Orson Welles Remembers The Third Man:
“Every sentence in the whole script is about Harry Lime — nobody talks about anything else for ten reels. And then there’s that shot in the doorway — what a star entrance that was! In theatre, you know, the old star actors never liked to come on until the end of the first act … What matters in that kind of role is not how many lines you have, but how few. What counts is how much the other characters talk about you. Such a star vehicle really is a vehicle. All you have to do is ride. To borrow Cotten and Alida Valli from Selznick, Korda had to make a deal giving David American distribution.
So in America the picture arrived as “David O. Selznick presents/ A David O. Selznick Production / Produced by David O. Selznick,” and so on. All David had done was to loan Alex a couple of actors. Alex dreamed up the whole project, in every sense of the word produced it, but David took the bows. I was sitting with them about two years after the picture had opened — when all Europe was still reverberating with the strains of the “Third Man Theme,” and Alex said, “You know, David, I hope I don’t die before you do.” “Oh!” said David. “Why?” And Alex said, “I hate the thought of you sneaking out to the graveyard at night and scratching my name off the tombstone.” — This Is Orson Welles (New York: Harper Collins, 1992)
There’s some truth in an old saying: ‘Movies aren’t Written – They’re Re-Written, and Re-Written and Rewritten.’ Graham Greeene, when discussing his screenplay entitled The Third Man that he wrote for producer Alexander Korda and director Carol Reed, has said something very near to this. Moreover, close examination of his original – of the published screenplay and of footnotes to it that indicate subsequent alterations and the changes between the text and the film itself – provides one of the very best accounts that is available of the complex and sometimes mysterious process of the evolutionary stages of the work done by a writer and director.
Shadowing The Third Man (2004) explores the making of Graham Greene’s all time classic film The Third Man. This is the first documentary ever to be made on this much-loved film which was voted the best British film of the 20th century in a BFI poll. The programme will tell the story of how the film was born from one sentence imagined by Graham Greene; “I saw a man walking down the Strand, whose funeral I had only recently attended.”
Shadowing the Third Man literally projects the classic 1948 feature film back to the original locations in the Austrian capital Vienna. Using state-of-the-art projection technology, the stunning images created by Carol Reed and the Oscar®-winning Director of Photography, Robert Krasker are beamed on a huge scale on to the glorious architecture of present-day restored Vienna and the city reclaims its place as one of the central characters in the film.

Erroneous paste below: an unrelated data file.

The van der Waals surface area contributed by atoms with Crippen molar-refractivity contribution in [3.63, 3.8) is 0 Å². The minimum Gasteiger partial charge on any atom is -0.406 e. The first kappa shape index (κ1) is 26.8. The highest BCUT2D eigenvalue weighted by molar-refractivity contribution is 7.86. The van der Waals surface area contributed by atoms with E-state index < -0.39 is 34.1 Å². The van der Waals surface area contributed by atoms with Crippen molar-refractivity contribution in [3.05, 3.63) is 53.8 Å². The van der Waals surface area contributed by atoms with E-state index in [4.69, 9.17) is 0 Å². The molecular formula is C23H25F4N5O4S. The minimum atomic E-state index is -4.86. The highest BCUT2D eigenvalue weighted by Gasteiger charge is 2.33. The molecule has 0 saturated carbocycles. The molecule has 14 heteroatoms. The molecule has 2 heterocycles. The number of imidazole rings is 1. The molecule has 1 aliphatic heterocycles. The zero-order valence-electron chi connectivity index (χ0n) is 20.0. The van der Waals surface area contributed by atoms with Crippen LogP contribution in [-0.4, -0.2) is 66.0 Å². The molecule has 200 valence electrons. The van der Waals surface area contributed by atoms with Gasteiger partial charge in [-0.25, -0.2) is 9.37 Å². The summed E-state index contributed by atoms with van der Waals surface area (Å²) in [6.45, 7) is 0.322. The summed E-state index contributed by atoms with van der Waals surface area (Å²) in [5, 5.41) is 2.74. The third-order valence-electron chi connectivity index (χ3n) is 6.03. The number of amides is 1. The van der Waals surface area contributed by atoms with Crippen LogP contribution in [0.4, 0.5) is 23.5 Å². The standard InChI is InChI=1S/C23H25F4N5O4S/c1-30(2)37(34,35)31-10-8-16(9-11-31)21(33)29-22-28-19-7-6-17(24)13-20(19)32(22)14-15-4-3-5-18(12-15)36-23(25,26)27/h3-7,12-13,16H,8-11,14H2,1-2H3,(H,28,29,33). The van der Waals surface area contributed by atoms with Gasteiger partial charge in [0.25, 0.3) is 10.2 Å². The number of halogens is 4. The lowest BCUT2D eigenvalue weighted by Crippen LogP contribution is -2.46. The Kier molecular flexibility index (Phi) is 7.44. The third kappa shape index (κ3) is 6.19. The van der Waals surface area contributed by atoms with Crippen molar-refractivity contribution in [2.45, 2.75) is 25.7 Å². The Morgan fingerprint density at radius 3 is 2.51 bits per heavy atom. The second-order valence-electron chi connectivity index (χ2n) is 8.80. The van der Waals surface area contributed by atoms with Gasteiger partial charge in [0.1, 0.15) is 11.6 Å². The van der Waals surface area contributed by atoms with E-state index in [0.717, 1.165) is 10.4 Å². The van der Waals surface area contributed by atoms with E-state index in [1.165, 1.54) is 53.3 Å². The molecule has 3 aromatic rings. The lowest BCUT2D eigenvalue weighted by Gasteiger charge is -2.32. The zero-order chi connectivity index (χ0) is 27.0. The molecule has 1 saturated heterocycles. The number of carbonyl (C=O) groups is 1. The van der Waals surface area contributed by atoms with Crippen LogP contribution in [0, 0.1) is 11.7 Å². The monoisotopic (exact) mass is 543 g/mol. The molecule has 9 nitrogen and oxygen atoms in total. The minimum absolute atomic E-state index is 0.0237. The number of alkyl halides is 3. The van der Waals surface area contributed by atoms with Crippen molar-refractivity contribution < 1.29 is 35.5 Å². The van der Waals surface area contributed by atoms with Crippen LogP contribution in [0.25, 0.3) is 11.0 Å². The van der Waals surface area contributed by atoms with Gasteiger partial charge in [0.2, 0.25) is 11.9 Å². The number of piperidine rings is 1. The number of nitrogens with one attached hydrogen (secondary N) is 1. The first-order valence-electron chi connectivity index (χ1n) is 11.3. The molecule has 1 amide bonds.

The viewers will see how the great British director Carol Reed used the ruins of a bombed out city, just 3 years after WWII to set a superb stage for such stars as Orson Welles (The unforgettable Harry Lime), Joseph Cotton, (the naive American novelist, Holly Martins), Trevor Howard (The suave controlled English officer Major Calloway) and Alida Valli (The coldly beautiful refugee Anna).
Two of the last remaining members of the crew have returned to Vienna to tour the locations and bring the filming to life. The Assistant Director Guy Hamilton, who went on to direct three Bond movies is joined by the continuity assistant Angela Allen, to tell what it was like to film in the Vienna sewers, and how a drunk Trevor Howard was arrested for impersonating a British officer, while still in his costume as the sober Major Calloway.
The documentary opens with a typical Graham Greene line; “Isn’t it rather dangerous to mix fact and fiction?” For the next 60 minutes the Anglo-Austrian director Frederick Baker will take the audience at BBC4 on a journey, following Greene’s story and dividing fact from fiction in the making of this classic. Orson Welles did deliver the famous cuckoo clock speech, but Graham Greene wrote the rest. Orson Welles is seen to die in the Vienna sewers, but the water he splashes through is from the Thames not the Danube. The sewers had to be rebuilt just for Welles, because as an American the real ones were too unhygienic. There was a penicillin racket in Vienna at the time and a world expert on penicillin tells of his first-hand knowledge of the desperate need for this drug in the aftermath of the war. Using a mixture of newsreel footage and archive the film will fill in the facts about the emerging Cold war, and the geo-political east-west tensions against which the film is set.
Finally, Shadowing the Third Man looks at the fascinating creative east-west tensions between the British and American views of the world, as Alexander Korda in London, and David O. Selznick in LA, the film’s two immensely powerful Co-executive Producers battled it out behind the scenes to form the film in their respective images.
Executive Producer: Avril MacRory
Director/Writer: Frederick Baker
BW&C-60m. Letterboxed. Closed captioning.